In the sources we find more stories about the conquest of settlements and the forced transfer of populations to Rome. The Romans were said to have done the same after they took the Latin cities of Politorium, Tellenae, Ficana and Medullia. The inhabitants were settled on the Aventine Hill. And while Rome increased in size by the addition of peoples like the Albans, the Romans themselves sent out colonists to set up outposts in conquered territories. We for instance read about a colony at Fidenae during the reign of king Tullus Hostilius. His successor Ancus Marcius (640-616 BCE), purportedly a grandson of Numa Pompilius, is traditionally considered the founder of the Roman port of Ostia. The founding of Ostia gave the Romans definitive control of the salt pans at the mouth of the Tiber. As they also controlled Ficana – between Ostia and Rome – no one was able to threaten the transport of salt between the mouth of the river and the Tiber island any longer. It is quite likely that around this time the river port close to the Velabrum, the marshy piece of a land between the Capitoline and Palatine Hills, was fully operational.
King Ancus was furthermore said to have constructed the first bridge across the Tiber, the wooden Pons Sublicius. The first (nameless) aqueduct is also attributed to him. Although such attributions are extremely questionable, the dating of the bridge and aqueduct may very well be correct. The Pons Sublicius allowed easy access to the high Janiculan Hill on the other side of the Tiber. In spite of it being only sparsely populated, the hill was of great strategic value. The Romans probably occupied and fortified the Janiculan Hill because they were wary of the activities of the Etruscan city of Veii, which lay about 15 kilometres northwest of Rome and also claimed the salt pans at the mouth of the Tiber. The Etruscans now enter our story. While the influence of the Villanovan culture (ca. 900-720 BCE) on Rome had already been large, the influence of the Etruscan culture during the so-called Orientalizing period (ca. 720-580 BCE) would be even larger.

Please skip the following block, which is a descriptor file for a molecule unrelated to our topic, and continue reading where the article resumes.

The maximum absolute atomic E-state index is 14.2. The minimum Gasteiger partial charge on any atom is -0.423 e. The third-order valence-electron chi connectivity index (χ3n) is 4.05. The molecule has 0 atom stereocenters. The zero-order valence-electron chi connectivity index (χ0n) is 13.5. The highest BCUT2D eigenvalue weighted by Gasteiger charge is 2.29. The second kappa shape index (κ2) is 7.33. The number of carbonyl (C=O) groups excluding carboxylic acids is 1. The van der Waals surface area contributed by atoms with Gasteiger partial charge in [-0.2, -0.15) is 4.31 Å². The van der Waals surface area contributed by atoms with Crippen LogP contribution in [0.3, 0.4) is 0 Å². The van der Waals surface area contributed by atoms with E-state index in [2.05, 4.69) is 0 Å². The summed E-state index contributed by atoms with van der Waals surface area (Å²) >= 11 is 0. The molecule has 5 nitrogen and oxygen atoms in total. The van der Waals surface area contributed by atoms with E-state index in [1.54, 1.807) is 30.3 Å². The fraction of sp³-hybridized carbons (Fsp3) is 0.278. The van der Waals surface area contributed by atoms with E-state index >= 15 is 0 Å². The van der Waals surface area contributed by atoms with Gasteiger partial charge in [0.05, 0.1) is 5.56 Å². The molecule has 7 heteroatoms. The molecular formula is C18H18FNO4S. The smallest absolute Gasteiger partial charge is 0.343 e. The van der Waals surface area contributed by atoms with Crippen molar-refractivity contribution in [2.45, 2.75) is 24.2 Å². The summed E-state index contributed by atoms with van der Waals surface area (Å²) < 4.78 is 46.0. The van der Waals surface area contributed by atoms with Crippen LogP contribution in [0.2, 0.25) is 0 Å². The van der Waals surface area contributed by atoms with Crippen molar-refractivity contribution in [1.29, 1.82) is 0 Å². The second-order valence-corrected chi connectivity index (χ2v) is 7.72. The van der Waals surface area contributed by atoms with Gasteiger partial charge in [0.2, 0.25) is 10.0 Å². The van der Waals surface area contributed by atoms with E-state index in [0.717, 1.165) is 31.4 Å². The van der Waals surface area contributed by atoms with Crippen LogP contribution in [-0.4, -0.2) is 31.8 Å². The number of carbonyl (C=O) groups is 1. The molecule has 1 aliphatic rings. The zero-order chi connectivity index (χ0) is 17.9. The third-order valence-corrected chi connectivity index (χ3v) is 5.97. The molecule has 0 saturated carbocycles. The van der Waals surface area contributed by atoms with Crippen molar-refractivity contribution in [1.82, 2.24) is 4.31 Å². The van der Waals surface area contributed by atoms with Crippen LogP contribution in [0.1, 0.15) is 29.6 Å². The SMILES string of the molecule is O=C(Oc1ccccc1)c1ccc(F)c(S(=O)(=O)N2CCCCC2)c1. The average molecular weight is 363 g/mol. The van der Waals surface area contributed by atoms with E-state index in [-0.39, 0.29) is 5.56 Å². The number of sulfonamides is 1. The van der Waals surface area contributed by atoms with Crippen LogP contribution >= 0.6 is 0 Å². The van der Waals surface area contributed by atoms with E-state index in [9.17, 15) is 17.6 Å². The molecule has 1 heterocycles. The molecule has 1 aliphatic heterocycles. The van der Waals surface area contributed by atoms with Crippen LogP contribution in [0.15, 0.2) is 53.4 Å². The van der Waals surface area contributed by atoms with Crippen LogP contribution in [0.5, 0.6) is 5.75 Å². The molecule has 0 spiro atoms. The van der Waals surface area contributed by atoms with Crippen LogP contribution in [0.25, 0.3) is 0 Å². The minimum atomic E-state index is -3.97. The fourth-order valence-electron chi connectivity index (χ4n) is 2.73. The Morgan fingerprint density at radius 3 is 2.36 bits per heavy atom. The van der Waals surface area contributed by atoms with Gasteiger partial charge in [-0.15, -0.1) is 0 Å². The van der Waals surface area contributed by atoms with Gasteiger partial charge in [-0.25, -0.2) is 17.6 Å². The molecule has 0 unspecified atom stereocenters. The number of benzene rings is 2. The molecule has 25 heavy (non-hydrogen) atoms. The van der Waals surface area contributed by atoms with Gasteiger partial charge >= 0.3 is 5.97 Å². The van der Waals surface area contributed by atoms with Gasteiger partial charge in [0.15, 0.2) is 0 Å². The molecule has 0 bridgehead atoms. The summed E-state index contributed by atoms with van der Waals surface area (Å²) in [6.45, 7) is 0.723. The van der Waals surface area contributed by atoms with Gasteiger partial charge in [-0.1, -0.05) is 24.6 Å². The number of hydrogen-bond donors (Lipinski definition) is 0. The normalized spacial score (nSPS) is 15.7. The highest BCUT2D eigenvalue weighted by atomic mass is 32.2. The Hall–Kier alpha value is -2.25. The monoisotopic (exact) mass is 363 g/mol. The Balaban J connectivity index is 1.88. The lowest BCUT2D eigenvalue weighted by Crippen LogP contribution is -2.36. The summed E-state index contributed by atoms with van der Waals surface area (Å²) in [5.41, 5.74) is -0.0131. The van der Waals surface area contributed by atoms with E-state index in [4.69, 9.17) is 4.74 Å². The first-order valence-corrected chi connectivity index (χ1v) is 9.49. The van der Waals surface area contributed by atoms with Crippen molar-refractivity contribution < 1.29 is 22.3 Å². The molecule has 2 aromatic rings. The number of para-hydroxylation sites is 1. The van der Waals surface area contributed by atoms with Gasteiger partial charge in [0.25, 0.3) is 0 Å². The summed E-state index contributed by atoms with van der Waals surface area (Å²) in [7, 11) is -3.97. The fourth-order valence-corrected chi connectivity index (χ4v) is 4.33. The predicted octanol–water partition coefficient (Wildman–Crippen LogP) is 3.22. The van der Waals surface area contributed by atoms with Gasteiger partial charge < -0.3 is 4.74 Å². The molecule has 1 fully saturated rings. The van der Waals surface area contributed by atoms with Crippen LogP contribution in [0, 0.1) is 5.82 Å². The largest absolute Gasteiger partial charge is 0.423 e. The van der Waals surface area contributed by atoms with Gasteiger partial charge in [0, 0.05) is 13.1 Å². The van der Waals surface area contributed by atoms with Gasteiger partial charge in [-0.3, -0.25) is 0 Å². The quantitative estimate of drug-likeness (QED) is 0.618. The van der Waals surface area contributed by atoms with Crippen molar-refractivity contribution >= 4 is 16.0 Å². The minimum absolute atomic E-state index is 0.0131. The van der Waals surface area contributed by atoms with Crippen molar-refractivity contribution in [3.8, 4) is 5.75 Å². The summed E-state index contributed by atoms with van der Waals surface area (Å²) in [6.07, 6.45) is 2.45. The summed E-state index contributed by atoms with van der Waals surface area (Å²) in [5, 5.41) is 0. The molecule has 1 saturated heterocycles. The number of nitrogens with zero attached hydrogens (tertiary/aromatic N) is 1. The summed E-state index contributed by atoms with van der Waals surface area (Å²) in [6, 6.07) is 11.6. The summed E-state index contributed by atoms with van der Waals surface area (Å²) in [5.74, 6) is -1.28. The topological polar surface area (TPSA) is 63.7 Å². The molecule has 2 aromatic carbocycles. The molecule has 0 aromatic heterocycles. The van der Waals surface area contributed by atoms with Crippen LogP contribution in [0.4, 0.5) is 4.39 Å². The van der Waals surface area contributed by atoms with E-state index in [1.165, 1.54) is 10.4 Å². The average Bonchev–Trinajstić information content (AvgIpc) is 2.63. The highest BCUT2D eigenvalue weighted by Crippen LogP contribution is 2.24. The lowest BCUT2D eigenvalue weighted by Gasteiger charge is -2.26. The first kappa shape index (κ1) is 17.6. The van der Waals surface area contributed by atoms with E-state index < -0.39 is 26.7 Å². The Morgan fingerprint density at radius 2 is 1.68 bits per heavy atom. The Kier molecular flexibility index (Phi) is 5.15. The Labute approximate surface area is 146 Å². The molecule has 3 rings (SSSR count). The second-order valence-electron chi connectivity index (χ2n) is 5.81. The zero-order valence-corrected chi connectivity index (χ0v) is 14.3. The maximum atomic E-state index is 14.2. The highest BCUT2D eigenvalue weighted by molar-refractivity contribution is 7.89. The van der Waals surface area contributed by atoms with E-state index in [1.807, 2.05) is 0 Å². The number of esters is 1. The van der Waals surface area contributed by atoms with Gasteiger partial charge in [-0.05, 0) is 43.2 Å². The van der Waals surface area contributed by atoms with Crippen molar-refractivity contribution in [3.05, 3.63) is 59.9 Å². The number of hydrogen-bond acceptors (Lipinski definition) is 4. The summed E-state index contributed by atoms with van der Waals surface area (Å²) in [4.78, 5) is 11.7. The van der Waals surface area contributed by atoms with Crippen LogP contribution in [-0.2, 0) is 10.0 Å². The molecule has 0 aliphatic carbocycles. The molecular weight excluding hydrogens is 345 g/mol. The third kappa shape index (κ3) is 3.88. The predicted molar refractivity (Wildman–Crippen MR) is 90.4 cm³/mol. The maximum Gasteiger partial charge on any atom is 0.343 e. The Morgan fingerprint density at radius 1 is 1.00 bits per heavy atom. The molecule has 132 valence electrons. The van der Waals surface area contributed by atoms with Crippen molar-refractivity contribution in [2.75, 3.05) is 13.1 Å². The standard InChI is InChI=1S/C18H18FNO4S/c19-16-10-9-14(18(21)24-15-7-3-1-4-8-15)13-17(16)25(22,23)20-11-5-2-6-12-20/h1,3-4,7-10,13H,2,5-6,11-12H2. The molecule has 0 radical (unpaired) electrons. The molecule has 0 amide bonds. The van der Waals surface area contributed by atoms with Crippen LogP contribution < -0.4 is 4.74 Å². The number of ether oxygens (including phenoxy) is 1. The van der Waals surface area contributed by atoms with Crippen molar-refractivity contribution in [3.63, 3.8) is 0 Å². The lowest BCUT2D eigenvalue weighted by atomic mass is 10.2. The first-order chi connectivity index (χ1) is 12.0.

Andrew Lintott, The Constitution of the Roman Republic, p. 28 and 164.
 Livius 1.9-13.
 Livius 1.8.
 Andrea Carandini (ed.), The Atlas of Ancient Rome, part 1, p. 449: “The Sabine origin of the first inhabitants of Quirinal Hill (fervently proclaimed by ancient authors) is the subject of much discussion.”
 Livius 1.13.
 Dionysius of Halicarnassus 2.48.
 The theory that the name Quirinus derives from Co-virinus and has the same etymology as the word curia (co-viria; ‘gathering of men’) is not generally accepted. Dionysius of Halicarnassus (Book 2.48) quotes Varro, who claims that the name Quirinus derives from the Sabine word for ‘spear’.
 Livius 2.16.
 Livius 1.35.
 For a reconstruction of the distribution of the tribus across the city, see The Atlas of Ancient Rome, part 2, Tab. Ia.
 De lingua Latina V.55.
 Cf. Dominique Briquel, De Etrusken, p. 47-48. Lucumo was the title used by Etruscan kings.
 Livius 1.8; Velleius Paterculus I.8.
 The Atlas of Ancient Rome, part 1, p. 153.
 The Curia Hostilia was destroyed by fire in 52 BCE during the cremation of the murdered people’s tribune Clodius (see this post). The building stood on the spot where we now find the church of Santi Luca e Martina. A different spot on the Forum was chosen for the construction of the new Senate building, the Curia Julia.
 See Bernard van Daele, Het Romeinse leger, p. 16-18.
 Livius 1.10; Dionysius of Halicarnassus 2.33-34.
 Livius 1.24-25.
 Livius 1.29-30 and 33.
 Livius 1.33, The Atlas of Ancient Rome, part 1, p. 392.
 Polybius 6.11a.
 Philip Matyszak, Chronicle of the Roman Republic, p. 31. This cannot have been the Aqua Marcia, which was built in 144 BCE by the praetor urbanus Quintus Marcius. This Marcius may have seen himself as a distant descendant of the semi-legendary Ancus Marcius. The oldest known aqueducts in Rome were the Aqua Appia of 312 BCE and the Aqua Anio Vetus of 272 BCE. See The Atlas of Ancient Rome, part 1, p. 92.